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The real fear index!



October 21, 2009 – Comments (4)

Now that today's plunge is being attributed to a single sell call on WFC from a single analyst, you can see how jittery the money in the market is.

My guess is that the drop in WFC triggered a switch in someones trading program, (probably GS) , and the rest of the market reacted to the sudden volume on the sell side.

The fear is definately there my friends and you can see it wouldn't take much of a spark to light the fuse.

At least one thing that we now know is that at least that 1 program trader is nervous about financials.

4 Comments – Post Your Own

#1) On October 21, 2009 at 9:01 PM, starbucks4ever (85.09) wrote:

Or perhaps, Blankfein is now talking to Geithner about the technical feasibility of pulling the rug from under WFC...

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#2) On October 21, 2009 at 9:16 PM, brickcityman (< 20) wrote:

@ Zlog... isn't that like Batman trying to "do in" Robin?

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#3) On October 22, 2009 at 1:01 AM, DarthMaul09 (29.03) wrote:

It would be interesting to see if stock prices rise back up tomorrow or if it continues to slide down.  I would guess that mutual fund managers would use these little sell offs to beautify their portfolio before the end of the year, by picking up some stocks that already had a run up since March.

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#4) On October 22, 2009 at 9:06 PM, portefeuille (98.85) wrote:


Oct. 22, 2009, 3:37 p.m. EDT

Bove's influence rises at confluence of media, finance

By Jessica Papini

NEW YORK (MarketWatch) -- Richard X. Bove, the longtime banking-industry pundit, wields significant influence on Wall Street these days.

The 68-year-old analyst rarely talks to the chief executives of the banks he covers, isn't employed by a big global research house and prefers to work out of his suburban Florida home. Yet Bove's surprising recommendation to sell Wells Fargo & Co. /quotes/comstock/13*!wfc/quotes/nls/wfc (WFC 30.33, +0.16, +0.53%) stock Wednesday was still enough to trigger a major decline in the entire stock market.

Bove, outgunned by more well-heeled competitors, sent Wells Fargo shares and broader market indexes lower Wednesday by taking to the airwaves. He knows how to leverage the media to get a point across, which underscores how the Wall Street research-distribution model is under threat.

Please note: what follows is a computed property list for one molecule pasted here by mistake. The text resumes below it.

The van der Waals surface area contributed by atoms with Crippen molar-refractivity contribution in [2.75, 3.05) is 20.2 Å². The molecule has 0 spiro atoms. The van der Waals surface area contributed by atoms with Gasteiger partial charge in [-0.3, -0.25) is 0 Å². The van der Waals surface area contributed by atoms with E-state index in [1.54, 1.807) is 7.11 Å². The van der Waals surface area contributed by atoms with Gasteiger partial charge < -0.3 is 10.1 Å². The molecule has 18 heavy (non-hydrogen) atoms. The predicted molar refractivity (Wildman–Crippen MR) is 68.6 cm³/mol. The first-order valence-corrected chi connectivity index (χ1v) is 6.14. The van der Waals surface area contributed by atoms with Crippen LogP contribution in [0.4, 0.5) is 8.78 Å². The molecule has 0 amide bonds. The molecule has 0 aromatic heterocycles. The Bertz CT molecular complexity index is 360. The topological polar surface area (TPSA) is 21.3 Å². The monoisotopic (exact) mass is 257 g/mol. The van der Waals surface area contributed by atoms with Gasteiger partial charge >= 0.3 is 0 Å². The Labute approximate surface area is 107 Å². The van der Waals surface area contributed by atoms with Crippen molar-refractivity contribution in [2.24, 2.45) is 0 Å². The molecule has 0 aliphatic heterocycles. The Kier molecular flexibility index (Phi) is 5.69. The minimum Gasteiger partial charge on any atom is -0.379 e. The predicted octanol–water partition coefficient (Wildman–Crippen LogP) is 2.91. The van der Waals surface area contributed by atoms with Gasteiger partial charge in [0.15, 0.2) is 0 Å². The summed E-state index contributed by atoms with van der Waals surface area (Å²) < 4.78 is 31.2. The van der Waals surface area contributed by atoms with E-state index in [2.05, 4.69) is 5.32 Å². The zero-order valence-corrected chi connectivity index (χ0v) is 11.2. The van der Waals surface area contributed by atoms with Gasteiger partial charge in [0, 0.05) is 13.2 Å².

While bulge-bracket firms leverage large, global institutional sales forces to distribute their analysts' research, analysts at smaller firms are left to their own devices to get their research noticed.

The Rochdale Securities analyst told Dow Jones Newswires he was "surprised" by the market reaction Wednesday, adding that it was not just his comments but "there were other forces at play" in the market downturn.

Major securities firms like Goldman Sachs Group Inc., Bank of America Merrill Lynch and J.P. Morgan Chase & Co. frown upon their analysts talking to the media. Their research reports are for major institutional clients like hedge funds and mutual funds. This has increased the influence of analysts at smaller firms that are looking to step into the limelight at a time when many investors are looking for any advice in a volatile market.

"There's a small, select group of people who come to the media again and again," said Philipp Schnabl, assistant professor of finance at New York University's Stern School of Business. "Maybe they made a few right calls in the past, so people put more weight on their analysis."

Indeed, Bove isn't alone. Meredith Whitney, a former star analyst at Oppenheimer & Co. who now has her own firm, enjoys the same rock-star status with the media. Both cover financial-service stocks, one of the market's most volatile sectors.

During the Internet bubble, an earlier crop of analysts that included Henry Blodget and Mary Meeker enjoyed similar status.


He recognizes that his calls "are not always right" and 2008 was a "disaster year for me." After thinking the financial crisis was over when Bear Stearns collapsed and incorrectly gauging the psychology of the market, "I recommended stocks much too early, and in this business if you're too early, you're just wrong," he said. Also, last year Bove recommended buying shares of Lehman Brothers in the days leading up to the firm's bankruptcy.

In 2009, Bove appears back on track. He told investors to buy Citigroup (C)and Bank of America when their stocks dropped to under a $1 and under $3, respectively. Both stocks have rebounded significantly off their lows.




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